Or the Hewlett Foundation – which opened up for public perusal the grant applications it received for Open Educational Resources – realizing that sharing knowledge with people who were trying to change the world by sharing knowledge only made sense.


How many of you are familiar with the Ouroborus – the ancient Greek symbol of a snake eating its own tail? This is what we need to do with the long tail market of donors – we need the innovation and efficiency of the long tail to unlock the knowledge and data at the head of the beast.


Some of the platforms out there offer great models for how this might happen. DonorsChoose is currently hosting a hackathon – inviting techies to mine its dataset for trend information on what classroom teachers are asking for in their classrooms. That’s great information. Now imagine if we could see it in the context of what large foundations are funding in terms of school reform AND what the US Department of Education is supporting with Race to the Top money. Heck, we might begin to understand what’s going in on our schools.


In another case, Jumo, offers an open platform for anyone to post data. What if we could get the grants stream from The Foundation Center – which is right up the street here and has 40 years of grants information – streamed through Jumo so when you go to read about a certain project you can also see what foundations have funded it? Make your own decision and provide feedback on both the organization and the foundation funder?


We need more funders to share the information they glean from the proposals they receive. The Buckminster Fuller Institute presents one option – after its annual funding competitions it posts the “unfunded proposals” on an online Idea Index. This gives a second and third life to these ideas – allows partnerships to form – and may even result in the funding that the ideas need.


How do we get more foundations to share the critical information they collect? This is tricky – foundations are neither rational market actors nor subject to the pressure of the electoral cycle. We need strategies that mix demand with use with pride plus ambition.


We need public demand to unlock foundation data, a public movement of donors (all of us) - on other platforms - looking for vetted, credible info on what works and doesn't. What’s our collective interest in this? We’re the sustaining support for most of the things foundations fund – without us, as both donors and taxpayers – no foundation-funded program is going to keep going.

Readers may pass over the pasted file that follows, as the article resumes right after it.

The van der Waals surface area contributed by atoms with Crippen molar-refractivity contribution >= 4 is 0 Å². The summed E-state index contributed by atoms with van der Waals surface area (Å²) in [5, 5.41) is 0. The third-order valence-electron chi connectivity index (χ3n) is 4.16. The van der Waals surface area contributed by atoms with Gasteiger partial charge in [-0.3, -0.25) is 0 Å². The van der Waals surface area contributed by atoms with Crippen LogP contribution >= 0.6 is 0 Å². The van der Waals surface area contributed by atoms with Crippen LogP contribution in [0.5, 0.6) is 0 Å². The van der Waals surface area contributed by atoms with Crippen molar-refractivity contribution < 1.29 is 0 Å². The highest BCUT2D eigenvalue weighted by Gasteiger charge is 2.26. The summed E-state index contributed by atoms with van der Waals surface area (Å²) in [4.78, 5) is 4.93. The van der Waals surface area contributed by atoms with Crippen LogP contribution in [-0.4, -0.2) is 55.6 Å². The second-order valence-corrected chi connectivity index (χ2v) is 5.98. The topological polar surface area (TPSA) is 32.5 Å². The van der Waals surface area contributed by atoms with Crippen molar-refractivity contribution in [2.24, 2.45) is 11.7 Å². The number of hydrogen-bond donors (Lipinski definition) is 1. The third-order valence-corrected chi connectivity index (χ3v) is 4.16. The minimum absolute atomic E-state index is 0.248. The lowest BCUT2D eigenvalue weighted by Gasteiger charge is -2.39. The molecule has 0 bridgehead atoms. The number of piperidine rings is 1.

Here are three easy things you can do to help unlock foundation information.


Ask them for it. You know the old adage, when you want money ask for advice? When you’re asking foundations for money, also ask them for the data they have on an issue. As you use online giving platforms ask for data from foundations. If you use a foundation’s grants list as a resource in your own giving – let them know that and share that information online.


Give them permission to share your information. Proactively suggest to foundations that it’s OK with you for them to share your proposal with other funders. Encourage them to seek partners on your behalf.


Show them what their data look like. Show them what we know. Here’s where we need Data hackathons that include foundation data, apps that mix private funding sources with public data streams, and trend analyses – such as Donors Choose is asking for – that make sense of the information the funders are sitting on. Go to The Foundation Center’s website, which hosts The Glasspockets site with information on the open sharing practices of foundations, and map that data with your public datasets – show them what is possible.


Let's create a “data circuit riders” program.

Let’s create a philanthropic version of “peer to patent.”


We need to hold foundations – which hold private resources in trust for the public good – accountable to that public good. Right now foundations are held accountable only to how much money they spend. There is no accountability for how they share what they learn or how they use the data they create in service of those public goods.


As Dan Singer said yesterday - There are two ways we can change this. The first is through public demand. By asking, giving, using and showing them their data in context we can show foundations the value of their data. And putting it into context with other information - we might even reframe problems and develop new solutions.


If that fails, we can always wield the blunt cudgel of regulation. If we can’t get foundations to share their information by showing them how to do it and how we’ll use it – well, then I’ll be back to ask for your support of the Freedom of Foundation Information Act.


Thanks for your help in opening up philanthropy.